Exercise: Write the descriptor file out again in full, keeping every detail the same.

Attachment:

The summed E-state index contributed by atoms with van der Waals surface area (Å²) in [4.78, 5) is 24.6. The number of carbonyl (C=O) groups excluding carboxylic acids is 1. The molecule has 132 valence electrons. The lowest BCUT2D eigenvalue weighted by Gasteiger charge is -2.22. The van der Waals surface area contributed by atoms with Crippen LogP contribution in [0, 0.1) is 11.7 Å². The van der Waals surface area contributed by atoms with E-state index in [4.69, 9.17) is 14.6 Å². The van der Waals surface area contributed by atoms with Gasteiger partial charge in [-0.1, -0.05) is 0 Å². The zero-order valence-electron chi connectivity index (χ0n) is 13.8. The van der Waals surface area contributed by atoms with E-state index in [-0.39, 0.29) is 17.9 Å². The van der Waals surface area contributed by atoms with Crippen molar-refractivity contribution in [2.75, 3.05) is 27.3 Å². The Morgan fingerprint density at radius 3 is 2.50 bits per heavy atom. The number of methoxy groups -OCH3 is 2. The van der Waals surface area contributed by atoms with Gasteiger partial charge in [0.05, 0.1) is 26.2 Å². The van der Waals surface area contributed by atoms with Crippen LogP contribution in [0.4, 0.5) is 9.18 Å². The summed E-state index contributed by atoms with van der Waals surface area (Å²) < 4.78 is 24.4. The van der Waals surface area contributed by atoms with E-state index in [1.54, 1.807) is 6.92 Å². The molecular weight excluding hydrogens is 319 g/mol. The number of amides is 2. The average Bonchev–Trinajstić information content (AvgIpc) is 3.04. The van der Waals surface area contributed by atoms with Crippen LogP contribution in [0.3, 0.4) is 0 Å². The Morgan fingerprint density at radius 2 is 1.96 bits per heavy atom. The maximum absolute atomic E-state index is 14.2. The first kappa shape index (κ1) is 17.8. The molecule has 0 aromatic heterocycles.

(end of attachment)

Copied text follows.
The summed E-state index contributed by atoms with van der Waals surface area (Å²) in [4.78, 5) is 24.6. The number of carbonyl (C=O) groups excluding carboxylic acids is 1. The molecule has 132 valence electrons. The lowest BCUT2D eigenvalue weighted by Gasteiger charge is -2.22. The van der Waals surface area contributed by atoms with Crippen LogP contribution in [0, 0.1) is 11.7 Å². The van der Waals surface area contributed by atoms with E-state index in [4.69, 9.17) is 14.6 Å². The van der Waals surface area contributed by atoms with Gasteiger partial charge in [-0.1, -0.05) is 0 Å². The zero-order valence-electron chi connectivity index (χ0n) is 13.8. The van der Waals surface area contributed by atoms with E-state index in [-0.39, 0.29) is 17.9 Å². The van der Waals surface area contributed by atoms with Crippen molar-refractivity contribution in [2.75, 3.05) is 27.3 Å². The Morgan fingerprint density at radius 3 is 2.50 bits per heavy atom. The number of methoxy groups -OCH3 is 2. The van der Waals surface area contributed by atoms with Gasteiger partial charge in [0.05, 0.1) is 26.2 Å². The van der Waals surface area contributed by atoms with Crippen LogP contribution in [0.4, 0.5) is 9.18 Å². The summed E-state index contributed by atoms with van der Waals surface area (Å²) < 4.78 is 24.4. The van der Waals surface area contributed by atoms with E-state index in [1.54, 1.807) is 6.92 Å². The molecular weight excluding hydrogens is 319 g/mol. The number of amides is 2. The average Bonchev–Trinajstić information content (AvgIpc) is 3.04. The van der Waals surface area contributed by atoms with Crippen LogP contribution in [0.3, 0.4) is 0 Å². The Morgan fingerprint density at radius 2 is 1.96 bits per heavy atom. The maximum absolute atomic E-state index is 14.2. The first kappa shape index (κ1) is 17.8. The molecule has 0 aromatic heterocycles.